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Those who, like the Swiss economist Wilhelm Röepke, dislike both a laissez faire economy and a planned or state-manipulated one usually hope for a “Third Way” skirting both. Originally published in 1942, this thoughtful, richly textured work is Röepke’s first formulation of the “Third Way.”

Röepke saw causes ranging from Christianity’s decline, the rise of ideology and the “cult of the colossal” to the surge in population combining to produce “the social crisis of our time”: the rise of “mass society” and large-scale economies, in which families disintegrate and individuals become powerless.

A fierce opponent of collectivism, Röepke knew state intervention in the economy was usually harmful, and socialism necessarily meant tyranny.

He preferred a market economy, but laissez faire also troubled him. Its more sanguine advocates, he aptly observed, “tended to pass over the frictions and adjustment difficulties in the economy with a grand gesture.” And people simply can’t bear the uncertainty and tension it entails.

In this, his criticism of the social assistance state, and much else, Röepke’s viewpoint resembles the Pope’s in Centesimus Annus, a resemblance meriting exploration by economists and theologians.

Recognizing that population growth made return to a simpler life unacceptably painful, and hence limited reform possibilities, Röepke instead wanted economic activity put on a human scale. His Third Way featured small-scale enterprise and a balanced way of life “based on private property and a self-chosen occupation,” giving people “inward and, as much as possible, outward independence, which enables them to be really free.” To implement this, he wanted decentralization, antimonopoly legislation, promotion of a broad distribution of property, supervision of the market to ensure fair play, etc., with state intervention limited to what is sensible and necessary.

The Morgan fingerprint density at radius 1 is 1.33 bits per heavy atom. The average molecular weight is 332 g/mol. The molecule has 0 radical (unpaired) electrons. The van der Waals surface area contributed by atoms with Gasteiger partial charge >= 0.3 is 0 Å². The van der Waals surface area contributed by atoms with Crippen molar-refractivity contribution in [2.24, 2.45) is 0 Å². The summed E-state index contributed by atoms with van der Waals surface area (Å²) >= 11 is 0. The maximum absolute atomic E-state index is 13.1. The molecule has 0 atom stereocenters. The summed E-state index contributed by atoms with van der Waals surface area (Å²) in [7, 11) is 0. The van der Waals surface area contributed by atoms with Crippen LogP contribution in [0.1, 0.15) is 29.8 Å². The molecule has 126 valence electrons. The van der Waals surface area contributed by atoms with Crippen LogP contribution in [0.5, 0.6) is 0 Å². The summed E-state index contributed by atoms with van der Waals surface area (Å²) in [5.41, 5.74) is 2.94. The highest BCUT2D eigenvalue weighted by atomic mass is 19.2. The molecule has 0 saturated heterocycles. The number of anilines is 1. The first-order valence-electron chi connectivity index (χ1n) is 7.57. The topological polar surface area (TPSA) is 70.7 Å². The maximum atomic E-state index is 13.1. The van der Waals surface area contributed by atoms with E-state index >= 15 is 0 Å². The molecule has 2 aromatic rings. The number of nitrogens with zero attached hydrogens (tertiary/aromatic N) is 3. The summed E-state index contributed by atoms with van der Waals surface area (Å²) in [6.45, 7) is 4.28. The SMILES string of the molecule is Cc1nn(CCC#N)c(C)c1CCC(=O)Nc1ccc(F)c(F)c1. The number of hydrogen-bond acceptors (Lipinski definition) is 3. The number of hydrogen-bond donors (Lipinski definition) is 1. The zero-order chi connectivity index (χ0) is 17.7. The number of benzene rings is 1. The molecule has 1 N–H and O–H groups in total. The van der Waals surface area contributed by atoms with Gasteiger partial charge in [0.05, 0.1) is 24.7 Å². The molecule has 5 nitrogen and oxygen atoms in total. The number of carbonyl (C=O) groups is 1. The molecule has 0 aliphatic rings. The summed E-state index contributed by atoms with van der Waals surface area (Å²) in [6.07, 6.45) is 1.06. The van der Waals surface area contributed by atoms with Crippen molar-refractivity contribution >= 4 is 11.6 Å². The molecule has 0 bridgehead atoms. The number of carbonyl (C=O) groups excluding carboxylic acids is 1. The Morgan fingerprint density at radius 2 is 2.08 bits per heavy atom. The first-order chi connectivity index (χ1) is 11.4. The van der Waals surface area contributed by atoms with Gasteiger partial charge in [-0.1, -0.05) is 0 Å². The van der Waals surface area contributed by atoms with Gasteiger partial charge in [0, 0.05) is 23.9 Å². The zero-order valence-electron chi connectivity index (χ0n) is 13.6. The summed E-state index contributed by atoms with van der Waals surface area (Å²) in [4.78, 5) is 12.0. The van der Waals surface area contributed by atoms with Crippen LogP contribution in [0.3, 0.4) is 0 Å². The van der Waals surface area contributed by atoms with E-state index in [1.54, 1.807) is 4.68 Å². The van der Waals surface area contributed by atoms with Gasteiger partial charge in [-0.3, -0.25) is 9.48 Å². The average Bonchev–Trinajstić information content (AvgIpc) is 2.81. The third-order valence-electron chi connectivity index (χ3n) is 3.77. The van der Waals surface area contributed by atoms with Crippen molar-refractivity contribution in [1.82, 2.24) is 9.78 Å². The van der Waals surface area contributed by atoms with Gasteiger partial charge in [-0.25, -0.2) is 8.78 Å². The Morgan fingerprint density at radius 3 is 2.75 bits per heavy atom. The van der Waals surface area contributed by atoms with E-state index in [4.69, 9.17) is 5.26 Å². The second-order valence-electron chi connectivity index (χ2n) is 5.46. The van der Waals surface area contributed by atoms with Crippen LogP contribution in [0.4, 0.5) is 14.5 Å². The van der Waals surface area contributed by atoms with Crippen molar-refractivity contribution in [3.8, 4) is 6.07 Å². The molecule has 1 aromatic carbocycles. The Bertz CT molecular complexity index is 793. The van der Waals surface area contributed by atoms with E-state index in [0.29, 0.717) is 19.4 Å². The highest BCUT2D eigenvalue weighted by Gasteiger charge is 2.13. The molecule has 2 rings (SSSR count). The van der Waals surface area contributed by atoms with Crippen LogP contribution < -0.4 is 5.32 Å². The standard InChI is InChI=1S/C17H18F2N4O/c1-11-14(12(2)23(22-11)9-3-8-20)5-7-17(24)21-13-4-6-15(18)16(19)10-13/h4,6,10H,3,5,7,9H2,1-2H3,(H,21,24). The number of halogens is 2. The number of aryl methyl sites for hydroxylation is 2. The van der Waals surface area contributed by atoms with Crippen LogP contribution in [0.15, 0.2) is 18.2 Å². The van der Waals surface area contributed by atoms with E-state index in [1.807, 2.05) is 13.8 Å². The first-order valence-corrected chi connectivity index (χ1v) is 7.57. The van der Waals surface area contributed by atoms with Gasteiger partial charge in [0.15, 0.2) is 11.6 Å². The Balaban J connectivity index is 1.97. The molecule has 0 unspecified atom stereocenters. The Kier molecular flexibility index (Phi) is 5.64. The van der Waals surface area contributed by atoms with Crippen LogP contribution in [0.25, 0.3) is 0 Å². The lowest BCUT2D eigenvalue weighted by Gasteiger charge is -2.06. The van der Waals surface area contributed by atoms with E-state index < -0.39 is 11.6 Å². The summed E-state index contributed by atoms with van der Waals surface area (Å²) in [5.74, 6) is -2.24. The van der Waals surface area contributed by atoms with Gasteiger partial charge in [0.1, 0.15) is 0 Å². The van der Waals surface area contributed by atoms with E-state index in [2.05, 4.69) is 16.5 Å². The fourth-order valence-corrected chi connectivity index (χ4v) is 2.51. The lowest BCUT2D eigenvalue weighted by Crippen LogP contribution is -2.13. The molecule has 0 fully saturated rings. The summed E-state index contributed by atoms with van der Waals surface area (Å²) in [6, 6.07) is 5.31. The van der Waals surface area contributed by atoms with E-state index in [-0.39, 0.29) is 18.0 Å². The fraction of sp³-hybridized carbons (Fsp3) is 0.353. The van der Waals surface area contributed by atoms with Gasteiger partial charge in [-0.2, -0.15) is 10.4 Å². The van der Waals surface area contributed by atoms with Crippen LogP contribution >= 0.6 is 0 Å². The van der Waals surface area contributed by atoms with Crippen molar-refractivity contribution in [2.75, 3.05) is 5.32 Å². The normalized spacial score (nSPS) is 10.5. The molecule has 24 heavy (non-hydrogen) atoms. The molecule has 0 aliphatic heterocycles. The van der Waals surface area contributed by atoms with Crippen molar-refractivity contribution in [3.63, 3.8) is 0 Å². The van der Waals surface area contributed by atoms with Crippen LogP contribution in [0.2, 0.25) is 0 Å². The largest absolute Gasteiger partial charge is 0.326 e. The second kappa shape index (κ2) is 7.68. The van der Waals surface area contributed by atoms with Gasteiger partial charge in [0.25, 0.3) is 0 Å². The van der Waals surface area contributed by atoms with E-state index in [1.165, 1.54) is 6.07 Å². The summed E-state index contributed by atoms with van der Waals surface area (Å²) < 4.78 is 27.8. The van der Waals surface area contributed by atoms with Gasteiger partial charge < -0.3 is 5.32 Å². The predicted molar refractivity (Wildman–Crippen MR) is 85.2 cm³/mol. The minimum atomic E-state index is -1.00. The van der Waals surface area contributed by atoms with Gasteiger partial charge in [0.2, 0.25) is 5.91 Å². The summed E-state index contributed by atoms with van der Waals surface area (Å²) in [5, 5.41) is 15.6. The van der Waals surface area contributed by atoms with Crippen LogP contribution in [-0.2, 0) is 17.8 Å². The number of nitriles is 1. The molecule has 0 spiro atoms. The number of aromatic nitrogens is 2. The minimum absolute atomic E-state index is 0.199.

A decentralized economy with small towns and medium-sized cities would be a great improvement over the status quo, and Röepke was right to deplore the dehumanizing effects of an economics blind to our social and spiritual nature. Alas, Röepke’s yearning for the Third Way undermined his desire to keep intervention limited, as illustrated by his view of a free economy’s essence as merely “the price mechanism and competition,” which allows a broad array of “compatible intervention.”

Indeed, he endorsed income redistribution and subsidies, arguing that they “are not measures which touch the core of the market economy itself.” One desiring limited intervention should specify a broad core, including property rights and incentives (both of which redistribution devastates), which narrows the field of legitimate intervention accordingly. And the interventionist state’s historical expansion supports Ludwig von Mises’s contention that one intervention requires others, hence a middle way is “merely the slowing down of the march toward socialism.”

But Röepke’s diagnosis and insights outweigh his errors. His towering merit is in bringing a generalist, spiritual perspective to economics. The Social Crisis of Our Time deserves reflective reading–and is especially timely in light of Centesimus Annus. Readers should also see Civitas Humana and A Humane Economy where he elaborates further on the market’s social and moral prerequisites.